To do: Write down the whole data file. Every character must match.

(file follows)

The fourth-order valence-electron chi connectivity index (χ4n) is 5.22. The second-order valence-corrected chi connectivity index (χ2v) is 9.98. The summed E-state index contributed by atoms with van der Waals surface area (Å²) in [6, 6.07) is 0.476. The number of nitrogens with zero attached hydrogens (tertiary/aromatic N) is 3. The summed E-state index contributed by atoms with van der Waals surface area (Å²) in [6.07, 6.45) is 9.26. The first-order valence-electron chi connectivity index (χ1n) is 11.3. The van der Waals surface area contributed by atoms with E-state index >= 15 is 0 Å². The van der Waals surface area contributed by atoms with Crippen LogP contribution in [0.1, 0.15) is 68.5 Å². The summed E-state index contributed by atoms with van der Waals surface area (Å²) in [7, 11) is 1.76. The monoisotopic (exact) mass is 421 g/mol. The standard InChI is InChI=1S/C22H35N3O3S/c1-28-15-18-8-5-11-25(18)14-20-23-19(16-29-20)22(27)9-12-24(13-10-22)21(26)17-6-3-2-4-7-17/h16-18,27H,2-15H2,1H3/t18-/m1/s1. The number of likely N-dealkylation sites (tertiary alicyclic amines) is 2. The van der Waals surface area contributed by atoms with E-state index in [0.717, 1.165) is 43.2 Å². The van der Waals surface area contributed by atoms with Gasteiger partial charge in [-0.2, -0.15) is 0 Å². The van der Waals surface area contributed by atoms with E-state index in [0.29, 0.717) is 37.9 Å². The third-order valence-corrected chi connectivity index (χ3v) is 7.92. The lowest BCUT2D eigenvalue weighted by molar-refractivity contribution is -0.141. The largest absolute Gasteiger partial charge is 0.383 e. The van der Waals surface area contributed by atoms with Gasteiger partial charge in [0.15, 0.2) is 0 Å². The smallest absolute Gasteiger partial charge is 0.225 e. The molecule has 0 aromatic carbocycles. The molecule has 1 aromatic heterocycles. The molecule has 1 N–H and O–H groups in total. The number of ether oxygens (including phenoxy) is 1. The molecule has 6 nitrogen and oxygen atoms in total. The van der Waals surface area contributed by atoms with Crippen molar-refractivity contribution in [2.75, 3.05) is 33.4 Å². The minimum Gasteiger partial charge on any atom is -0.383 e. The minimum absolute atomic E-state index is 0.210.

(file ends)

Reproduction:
The fourth-order valence-electron chi connectivity index (χ4n) is 5.22. The second-order valence-corrected chi connectivity index (χ2v) is 9.98. The summed E-state index contributed by atoms with van der Waals surface area (Å²) in [6, 6.07) is 0.476. The number of nitrogens with zero attached hydrogens (tertiary/aromatic N) is 3. The summed E-state index contributed by atoms with van der Waals surface area (Å²) in [6.07, 6.45) is 9.26. The first-order valence-electron chi connectivity index (χ1n) is 11.3. The van der Waals surface area contributed by atoms with E-state index >= 15 is 0 Å². The van der Waals surface area contributed by atoms with Crippen LogP contribution in [0.1, 0.15) is 68.5 Å². The summed E-state index contributed by atoms with van der Waals surface area (Å²) in [7, 11) is 1.76. The monoisotopic (exact) mass is 421 g/mol. The standard InChI is InChI=1S/C22H35N3O3S/c1-28-15-18-8-5-11-25(18)14-20-23-19(16-29-20)22(27)9-12-24(13-10-22)21(26)17-6-3-2-4-7-17/h16-18,27H,2-15H2,1H3/t18-/m1/s1. The number of likely N-dealkylation sites (tertiary alicyclic amines) is 2. The van der Waals surface area contributed by atoms with E-state index in [0.717, 1.165) is 43.2 Å². The van der Waals surface area contributed by atoms with Gasteiger partial charge in [-0.2, -0.15) is 0 Å². The van der Waals surface area contributed by atoms with E-state index in [0.29, 0.717) is 37.9 Å². The third-order valence-corrected chi connectivity index (χ3v) is 7.92. The lowest BCUT2D eigenvalue weighted by molar-refractivity contribution is -0.141. The largest absolute Gasteiger partial charge is 0.383 e. The van der Waals surface area contributed by atoms with Gasteiger partial charge in [0.15, 0.2) is 0 Å². The smallest absolute Gasteiger partial charge is 0.225 e. The molecule has 0 aromatic carbocycles. The molecule has 1 aromatic heterocycles. The molecule has 1 N–H and O–H groups in total. The number of ether oxygens (including phenoxy) is 1. The molecule has 6 nitrogen and oxygen atoms in total. The van der Waals surface area contributed by atoms with Crippen molar-refractivity contribution in [2.75, 3.05) is 33.4 Å². The minimum Gasteiger partial charge on any atom is -0.383 e. The minimum absolute atomic E-state index is 0.210.